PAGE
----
I should quote recent views on Sir John Kerr's failure to warn me or consult the Queen. In his 1999 book Things You Learn along the Way, John Menadue, who was the Secretary of the Prime Minister's Department from 1974 to November 1976, wrote:


The Palace was not amused by what Kerr had done. I learned of this later from a note from Tim McDonald, the Official Secretary at Australia House, London, who relayed to me a discussion he had had with Sir Martin Charteris, who was personal secretary and political adviser to the Queen at the time. The discussion that McDonald had with Charteris was within a few weeks of the dismissal. Commenting on the Whitlam dismissal, Charteris said to McDonald that "the Palace shared the view that Kerr acted prematurely. If faced with a constitutional crisis which appeared likely to involve the Head of State, my advice would have been that [the Queen] should only intervene when a clear sense of inevitability had developed in the public that she must act. This had been Kerr's mistake". A clear sense of inevitability had not been arrived at.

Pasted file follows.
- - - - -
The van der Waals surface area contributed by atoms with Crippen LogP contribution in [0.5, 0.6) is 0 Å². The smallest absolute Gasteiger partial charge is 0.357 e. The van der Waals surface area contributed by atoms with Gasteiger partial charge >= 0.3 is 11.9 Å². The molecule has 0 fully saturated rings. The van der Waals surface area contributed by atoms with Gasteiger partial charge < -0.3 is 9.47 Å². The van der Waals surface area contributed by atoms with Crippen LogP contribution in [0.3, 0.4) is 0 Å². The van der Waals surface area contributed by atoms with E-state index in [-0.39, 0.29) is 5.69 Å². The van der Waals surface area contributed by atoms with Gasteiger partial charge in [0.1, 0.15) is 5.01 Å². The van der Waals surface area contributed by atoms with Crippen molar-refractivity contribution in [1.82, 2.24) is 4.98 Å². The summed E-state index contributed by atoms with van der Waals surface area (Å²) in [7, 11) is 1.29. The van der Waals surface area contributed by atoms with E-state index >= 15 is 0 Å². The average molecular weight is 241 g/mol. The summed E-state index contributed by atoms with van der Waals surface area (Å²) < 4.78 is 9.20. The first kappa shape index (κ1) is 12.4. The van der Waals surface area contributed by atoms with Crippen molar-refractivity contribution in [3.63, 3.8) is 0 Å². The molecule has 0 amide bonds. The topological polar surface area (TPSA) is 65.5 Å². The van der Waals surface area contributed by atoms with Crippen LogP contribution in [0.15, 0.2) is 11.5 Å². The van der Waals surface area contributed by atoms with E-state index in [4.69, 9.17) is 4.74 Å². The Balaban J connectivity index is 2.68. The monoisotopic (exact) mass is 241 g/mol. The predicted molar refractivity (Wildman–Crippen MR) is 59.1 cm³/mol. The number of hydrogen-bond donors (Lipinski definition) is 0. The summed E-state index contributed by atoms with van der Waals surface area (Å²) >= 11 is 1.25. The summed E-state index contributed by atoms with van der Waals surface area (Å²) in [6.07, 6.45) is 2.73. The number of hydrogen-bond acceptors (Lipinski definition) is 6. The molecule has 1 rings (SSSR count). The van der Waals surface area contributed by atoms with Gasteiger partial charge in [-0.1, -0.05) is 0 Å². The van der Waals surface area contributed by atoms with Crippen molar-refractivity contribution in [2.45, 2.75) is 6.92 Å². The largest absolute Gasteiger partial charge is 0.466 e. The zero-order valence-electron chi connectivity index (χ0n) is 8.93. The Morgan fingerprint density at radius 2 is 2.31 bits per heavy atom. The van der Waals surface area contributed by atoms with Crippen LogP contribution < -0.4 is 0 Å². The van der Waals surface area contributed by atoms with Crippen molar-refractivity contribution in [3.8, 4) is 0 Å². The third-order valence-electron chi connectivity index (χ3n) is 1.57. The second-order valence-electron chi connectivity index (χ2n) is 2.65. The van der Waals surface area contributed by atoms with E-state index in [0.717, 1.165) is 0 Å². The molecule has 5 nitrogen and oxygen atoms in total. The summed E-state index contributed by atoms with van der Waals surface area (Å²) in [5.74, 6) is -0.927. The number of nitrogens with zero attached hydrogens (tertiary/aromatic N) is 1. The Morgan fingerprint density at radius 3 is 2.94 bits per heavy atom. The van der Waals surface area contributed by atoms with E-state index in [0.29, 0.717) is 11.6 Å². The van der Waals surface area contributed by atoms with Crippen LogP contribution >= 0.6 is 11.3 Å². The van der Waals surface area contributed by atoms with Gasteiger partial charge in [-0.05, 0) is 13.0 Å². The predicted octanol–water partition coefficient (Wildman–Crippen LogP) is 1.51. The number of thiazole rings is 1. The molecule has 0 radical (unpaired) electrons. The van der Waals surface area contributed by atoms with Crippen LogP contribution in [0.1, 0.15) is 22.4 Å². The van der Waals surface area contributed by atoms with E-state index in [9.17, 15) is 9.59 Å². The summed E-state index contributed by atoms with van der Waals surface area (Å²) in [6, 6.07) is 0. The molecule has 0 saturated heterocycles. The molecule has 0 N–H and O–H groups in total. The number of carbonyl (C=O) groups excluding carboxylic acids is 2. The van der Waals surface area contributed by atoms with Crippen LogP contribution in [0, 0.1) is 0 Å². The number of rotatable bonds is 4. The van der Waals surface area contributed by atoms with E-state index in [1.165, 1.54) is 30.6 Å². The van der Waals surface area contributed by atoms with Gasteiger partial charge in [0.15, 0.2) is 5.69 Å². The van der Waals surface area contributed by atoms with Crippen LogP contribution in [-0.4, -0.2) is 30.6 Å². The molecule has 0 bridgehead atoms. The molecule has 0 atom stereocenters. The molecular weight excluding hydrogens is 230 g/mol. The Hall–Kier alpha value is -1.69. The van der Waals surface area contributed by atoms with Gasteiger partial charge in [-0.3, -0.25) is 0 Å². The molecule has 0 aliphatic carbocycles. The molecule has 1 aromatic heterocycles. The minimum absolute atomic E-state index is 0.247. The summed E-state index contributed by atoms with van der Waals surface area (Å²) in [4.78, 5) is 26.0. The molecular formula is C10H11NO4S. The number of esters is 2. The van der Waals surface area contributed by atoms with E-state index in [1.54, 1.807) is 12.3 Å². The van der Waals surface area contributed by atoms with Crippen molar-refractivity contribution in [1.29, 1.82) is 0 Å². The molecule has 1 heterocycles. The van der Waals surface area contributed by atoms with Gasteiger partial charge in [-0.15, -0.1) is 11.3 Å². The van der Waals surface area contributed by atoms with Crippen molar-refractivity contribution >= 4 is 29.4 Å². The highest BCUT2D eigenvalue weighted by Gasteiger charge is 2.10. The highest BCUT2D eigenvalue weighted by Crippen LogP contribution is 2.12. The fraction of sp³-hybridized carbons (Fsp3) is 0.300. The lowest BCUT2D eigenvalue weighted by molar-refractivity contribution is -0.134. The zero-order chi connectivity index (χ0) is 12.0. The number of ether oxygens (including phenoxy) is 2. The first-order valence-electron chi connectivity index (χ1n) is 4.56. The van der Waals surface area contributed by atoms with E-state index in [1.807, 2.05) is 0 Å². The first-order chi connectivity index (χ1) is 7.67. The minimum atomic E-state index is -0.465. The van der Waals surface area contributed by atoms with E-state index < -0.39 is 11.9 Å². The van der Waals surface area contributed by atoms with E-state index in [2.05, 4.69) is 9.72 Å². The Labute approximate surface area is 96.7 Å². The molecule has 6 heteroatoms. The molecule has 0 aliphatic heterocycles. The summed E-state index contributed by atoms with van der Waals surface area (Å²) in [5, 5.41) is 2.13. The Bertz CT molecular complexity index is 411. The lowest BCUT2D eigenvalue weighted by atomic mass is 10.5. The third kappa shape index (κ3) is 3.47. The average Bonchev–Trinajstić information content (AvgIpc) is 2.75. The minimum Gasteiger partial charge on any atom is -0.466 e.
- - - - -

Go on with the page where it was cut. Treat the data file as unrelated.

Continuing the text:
In his Centenary of Federation articles and interviews Paul Kelly has quoted the similar views expressed by Sir William Heseltine, who was the Queen's assistant private secretary at the time.


Sir Maurice Byers, the great Solicitor-General, has condemned Kerr's plea of "reserve powers" in a powerful interview published in Millennium Dilemma (University of Wollongong, 2000):


I would say now, having a long life of reflection, that the reserve powers are a fiction. They don't exist. I've refrained from saying so in the advice I gave to the Governor-General at Gough Whitlam's suggestion in 1975. But it seems to me that the reason why the reserve powers can't exist is that you can't have an autocratic power which is destructive of the authority granted to the people. They just can't coexist. Therefore you can't have a reserve power because you are saying "the Governor-General can override the people's choice". That's really what you're saying. And that's nonsense. I should have been more explicit and said "reserve powers are nonsense".